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In the 1990s, a South African nurse walked into a hospital with an unusual problem: Her sweat was red. The hue of her perspiration confounded medical professionals — until they delved into her diet and figured out that she was a prodigious snacker. More specifically, she had a habit of downing huge quantities of Spicy Tomato NikNaks, a South African corn chip that’s dyed red. The pigments from the NikNaks had leaked out of her body through her sweat.

Journalist and Carleton University professor Sarah Everts was intrigued when she heard about this medical mystery. As a lifelong over-sweater, she decided to delve deeper into this much-maligned, little-understood bodily process. And thus was born “The Joy of Sweat: The Strange Science of Perspiration,” a chatty, informative romp through the science and history of perspiration. This beach read is both an ode to sweat and a call to arms to celebrate, rather than spurn, this miraculous process.

And it is, indeed, a miraculous process. The first section of “The Joy of Sweat” explains the basic underlying principle: If your skin becomes wet and moisture evaporates off of it, you will cool down. Other animals take advantage of this mechanism too, but through far more questionable means. The lucky ones lick themselves or pant, while others pee, poop, or vomit on themselves, which truly puts into perspective the social embarrassment of over-sweating. Our way of sweating also works better, too. With vast amounts of bare skin, we can cool ourselves off much more efficiently than, say, a vulture pooping on itself or a dog panting. Some evolutionary biologists even believe that humanity’s unique ability to cool off through sweat helped humans dominate our predators and prey, shaping the course of our species’ history.

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Now, long after we lost our fur, sweat and stink are still inextricably bound up in our social fabric. In the middle section of her book, Everts travels around Europe to a variety of kooky events and intriguing labs to research sweat and stink. In Moscow, she attends a sweat dating event, where participants pat off their sweat, put it into bottles, and then match with each other based on who’s attracted to whose scent — basically an olfactory Tinder. In the Netherlands, she stops in for some sauna theater, which has all the kitsch and panache of Eurovision but involves performance in front of a naked audience, in the 185-degree-Fahrenheit temperatures of a traditional Finnish sweat room. She visits a museum in Versailles where diligent curators chronicle historical perfumes and a textile expert in Canada in charge of restoring sweat-stained historic garments.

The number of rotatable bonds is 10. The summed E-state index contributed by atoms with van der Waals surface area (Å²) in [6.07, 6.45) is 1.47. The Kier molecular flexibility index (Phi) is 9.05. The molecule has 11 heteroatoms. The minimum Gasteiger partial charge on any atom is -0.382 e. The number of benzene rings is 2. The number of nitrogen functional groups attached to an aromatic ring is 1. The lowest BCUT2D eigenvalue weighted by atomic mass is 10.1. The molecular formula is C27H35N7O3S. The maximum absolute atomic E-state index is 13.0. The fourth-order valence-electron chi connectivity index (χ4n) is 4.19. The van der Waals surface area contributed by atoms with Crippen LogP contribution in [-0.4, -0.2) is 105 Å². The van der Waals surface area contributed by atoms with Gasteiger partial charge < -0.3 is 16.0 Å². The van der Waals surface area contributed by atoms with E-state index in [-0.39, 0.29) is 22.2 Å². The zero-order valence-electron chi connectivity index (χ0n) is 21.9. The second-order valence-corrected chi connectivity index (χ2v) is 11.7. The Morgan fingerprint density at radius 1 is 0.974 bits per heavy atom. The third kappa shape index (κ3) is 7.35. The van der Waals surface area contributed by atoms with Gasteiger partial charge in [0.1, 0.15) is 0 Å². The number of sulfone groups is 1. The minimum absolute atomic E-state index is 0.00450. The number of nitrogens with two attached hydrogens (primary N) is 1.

Lest you think Everts’ sweat tour is all fun and games, she also dives into some of the more serious and darker implications of new research about this bodily function. As Everts reminds us throughout the book, the human body is leaky, and there is much to be learned from our sweat even if it’s not bright red. In Sheffield, England, she meets with a forensic researcher who’s able to detect Everts’ caffeine addiction through analyzing the moisture on her fingertips. Other scientists are probing how much you can discern about someone’s drug use, diet, health, and other virtues and vices from their sweat. Still other researchers are getting closer to isolating the molecules that contribute to the literal smell of fear in our perspiration. Once these nascent technologies develop further, says Everts, they could become an integral tool for law enforcement. With some wearables already claiming to use sweat to detect stress and other metrics, it’s only a matter of time before detailed sweat analysis becomes part of the classic fitness tracker package for the average self-monitoring-obsessed American. Everts imagines an uncomfortable near future in which data from our sweat falls under the purview of our corporations and government, and in which, say, the Transportation Security Administration could question passengers simply because they smell fearful — outcomes that would certainly raise some hackles among those with concerns about privacy.